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Iraq After The Elections

By Robert Dreyfuss

29 March, 2010
The Nation

It's tempting to point to the March 7 elections in Iraq as a sign that an American-fostered democracy has put down roots in that shattered nation. But the reality is different. Despite signs that many Iraqis are disenchanted with ethnic and sectarian politics and long for a secular and nationalist Iraq, the vote still broke sharply along communal lines, leaving simmering and potentially violent divisions unhealed. Virtually all Kurds voted for Kurdish parties in the three northern provinces and in the multiethnic border provinces that straddle the Arab-Kurdish line. Nearly all Sunnis voted en bloc for the coalition led by former Prime Minister Iyad Allawi, a secular Shiite who appealed broadly to disenfranchised Sunnis, supporters of the former Baath Party, and Arab and Iraqi nationalists opposed to Iran's influence. And the vast majority of Shiites, who make up about 60 percent of the electorate, voted either for Prime Minister Nuri Kamal al-Maliki, who leads the secretive Shiite religious Dawa Party, or for an even more fervent Shiite religious bloc, the Iraqi National Alliance (INA), put together in Iran last year, whose leaders include Muqtada al-Sadr's movement, the Islamic Supreme Council of Iraq, and Ahmad Chalabi.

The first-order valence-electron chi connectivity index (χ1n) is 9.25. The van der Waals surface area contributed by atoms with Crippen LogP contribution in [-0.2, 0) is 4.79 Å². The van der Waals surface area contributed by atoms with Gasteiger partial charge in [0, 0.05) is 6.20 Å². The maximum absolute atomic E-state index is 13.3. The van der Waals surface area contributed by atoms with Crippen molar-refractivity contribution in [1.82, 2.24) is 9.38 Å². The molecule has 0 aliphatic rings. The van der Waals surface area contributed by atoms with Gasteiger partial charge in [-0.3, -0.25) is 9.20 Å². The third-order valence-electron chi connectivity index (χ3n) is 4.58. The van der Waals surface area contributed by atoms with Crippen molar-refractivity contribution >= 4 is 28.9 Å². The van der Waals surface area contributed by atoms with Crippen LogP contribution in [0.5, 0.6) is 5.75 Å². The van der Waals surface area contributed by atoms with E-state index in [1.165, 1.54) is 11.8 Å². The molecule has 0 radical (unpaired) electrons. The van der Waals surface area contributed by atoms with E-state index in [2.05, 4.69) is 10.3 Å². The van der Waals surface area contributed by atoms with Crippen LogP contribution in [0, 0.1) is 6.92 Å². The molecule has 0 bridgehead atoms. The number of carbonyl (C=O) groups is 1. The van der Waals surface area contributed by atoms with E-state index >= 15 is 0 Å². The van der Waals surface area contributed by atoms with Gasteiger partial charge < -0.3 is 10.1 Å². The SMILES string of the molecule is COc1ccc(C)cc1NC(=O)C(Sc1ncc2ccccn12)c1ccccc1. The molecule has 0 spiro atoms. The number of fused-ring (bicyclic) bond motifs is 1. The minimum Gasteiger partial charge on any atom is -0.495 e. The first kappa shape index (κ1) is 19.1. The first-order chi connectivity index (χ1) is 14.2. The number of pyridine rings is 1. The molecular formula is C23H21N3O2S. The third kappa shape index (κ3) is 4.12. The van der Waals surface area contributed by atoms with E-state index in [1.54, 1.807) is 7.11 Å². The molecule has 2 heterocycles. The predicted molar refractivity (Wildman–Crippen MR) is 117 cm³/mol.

Not only is Iraq still split along communal lines; the aftermath of the election has renewed concerns that those divisions could escalate into violence, even civil war, during the coalition-building, likely to drag on for many months. With nearly all the votes counted, the rival blocs led by Maliki and Allawi are evenly matched, with each expected to get about ninety seats in the 325-member National Assembly. The Kurds will accumulate about fifty seats, and the Shiite-religious INA perhaps seventy.

In a more politically mature nation--say, one whose polity was not destroyed by US invasion, subsequent insurgency and then several years of horrendous civil war--the politicians who lead those blocs could form a coalition. But in Iraq a peaceful outcome is not at all certain. The Kurds and the INA have powerful paramilitary forces, and Maliki has shown he is prepared to use the security forces to do his bidding. And Sunnis, many of whom supported the 2003-07 insurgency, could rebel again. Even if the worst is avoided in the immediate future, Iraqi politics is a Rubik's cube of which it's hard to imagine a stable, ruling alliance forming the necessary majority in the National Assembly.

Robert Dreyfuss, a Nation contributing editor, is an investigative journalist in Alexandria, Virginia, specializing in politics and national security. He is the author of Devil's Game: How the United States Helped Unleash Fundamentalist Islam and is a frequent contributor to Rolling Stone, The American Prospect, and Mother Jones.

Copyright © 2009 The Nation


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